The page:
On the low-carbohydrate diet? A new research shows this might not be the best diet to go on for people who want to live longer lives.
With many types of diets for people to try out, one of the most common is the low-carbohydrate diet. Unfortunately, a new, long-term study just revealed that those who go on a low- or high-carbohydrate diet may be more likely to die during the 25-year study period compared to those who consumed a moderate-carbohydrate study.
To investigate the role of carbohydrates on mortality risk, researchers gathered information from 15,428 people between 45 and 64 years old, and followed them beginning in the 1980s. In the beginning of the study and again six years later, the participants answered surveys regarding the types of foods that they consume and how often they do so. In total, participants were followed for 25 years, over 6,200 of whom died during the study period.
For the purposes of the study, people on a low-carbohydrate diet were those who had less than 40 percent of their daily calorie intake from carbohydrates, whereas those on a high-carbohydrate were those who got over 70 percent of their daily calorie intake from carbohydrates. Meanwhile, those who had a moderate-carbohydrate diet were those who got 50 to 55 percent of their diets from carbohydrates.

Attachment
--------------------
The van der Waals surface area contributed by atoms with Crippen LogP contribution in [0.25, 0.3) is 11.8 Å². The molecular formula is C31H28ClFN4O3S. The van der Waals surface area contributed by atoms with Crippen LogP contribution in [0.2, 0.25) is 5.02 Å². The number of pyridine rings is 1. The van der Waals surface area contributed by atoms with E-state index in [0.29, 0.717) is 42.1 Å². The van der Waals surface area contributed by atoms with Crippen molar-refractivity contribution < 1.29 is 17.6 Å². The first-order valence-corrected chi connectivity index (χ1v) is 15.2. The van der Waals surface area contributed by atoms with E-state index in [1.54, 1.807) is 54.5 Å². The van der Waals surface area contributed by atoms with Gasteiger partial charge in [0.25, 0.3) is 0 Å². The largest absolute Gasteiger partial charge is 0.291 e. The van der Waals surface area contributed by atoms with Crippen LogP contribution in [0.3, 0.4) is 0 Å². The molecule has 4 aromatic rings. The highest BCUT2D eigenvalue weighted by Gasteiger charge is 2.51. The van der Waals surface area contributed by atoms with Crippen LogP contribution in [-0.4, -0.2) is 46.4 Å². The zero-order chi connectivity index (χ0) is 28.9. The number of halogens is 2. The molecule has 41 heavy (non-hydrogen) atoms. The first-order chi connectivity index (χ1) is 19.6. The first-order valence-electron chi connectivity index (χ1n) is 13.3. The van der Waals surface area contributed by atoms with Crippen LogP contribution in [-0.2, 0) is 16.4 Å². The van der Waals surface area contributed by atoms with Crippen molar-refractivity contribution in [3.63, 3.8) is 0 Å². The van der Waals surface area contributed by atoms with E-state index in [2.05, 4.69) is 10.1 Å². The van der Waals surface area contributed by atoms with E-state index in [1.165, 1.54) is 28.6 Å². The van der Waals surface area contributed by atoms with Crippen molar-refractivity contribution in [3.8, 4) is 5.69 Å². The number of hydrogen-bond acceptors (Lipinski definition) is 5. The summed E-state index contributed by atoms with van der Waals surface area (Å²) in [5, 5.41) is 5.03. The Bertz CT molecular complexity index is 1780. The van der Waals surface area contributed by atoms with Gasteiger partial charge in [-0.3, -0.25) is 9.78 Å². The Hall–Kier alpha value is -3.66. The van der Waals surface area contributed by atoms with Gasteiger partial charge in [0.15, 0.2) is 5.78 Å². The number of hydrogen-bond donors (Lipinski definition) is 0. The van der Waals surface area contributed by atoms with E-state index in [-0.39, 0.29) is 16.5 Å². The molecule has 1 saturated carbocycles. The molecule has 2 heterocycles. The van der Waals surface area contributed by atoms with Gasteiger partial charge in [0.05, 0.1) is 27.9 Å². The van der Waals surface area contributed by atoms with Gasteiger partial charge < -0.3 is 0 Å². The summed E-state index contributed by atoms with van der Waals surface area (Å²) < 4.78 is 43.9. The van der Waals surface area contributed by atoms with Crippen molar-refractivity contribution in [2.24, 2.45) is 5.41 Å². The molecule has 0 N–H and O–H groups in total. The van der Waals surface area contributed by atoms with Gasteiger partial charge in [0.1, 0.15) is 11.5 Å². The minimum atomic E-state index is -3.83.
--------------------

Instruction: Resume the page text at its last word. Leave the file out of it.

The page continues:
Low-, Moderate-, And High-Carbohydrate Diets
Essentially, researchers found a U-shaped link between carbohydrate intake and mortality risk. This means that those who had a low- and high-carbohydrate diet had higher mortality risks, while those with a moderate-carbohydrate diet had lower mortality risks.
Researchers also reviewed other studies from 20 countries and found that in over 400,000 participants, those with low- and high-calorie diets yielded a 20 percent increase in death risk.
Basically, researchers found the minimal risk of death in participants with moderate carbohydrate intake.
Animal-Based And Plant-Based Protein And Fats
Another important finding of the study is how the source of fat and protein affected mortality risks as well. Researchers found that among those with low-carbohydrate diets, those who got their protein and fat from animal-derived sources such as beef, pork, chicken, and lamb had higher mortality risks, whereas those who got their protein and fat from plant-derived sources such as peanut butter, whole grain breads, nuts, and vegetables had lower mortality risks.
“If one chooses to follow a low carbohydrate diet, then exchanging carbohydrates for more plant-based fats and proteins might actually promote healthy aging in the long term,” said study lead Dr. Sara Seidelmann of Brigham and Women’s Hospital in Boston.
The study is published in The Lancet, and was funded by the National Institutes Of Health.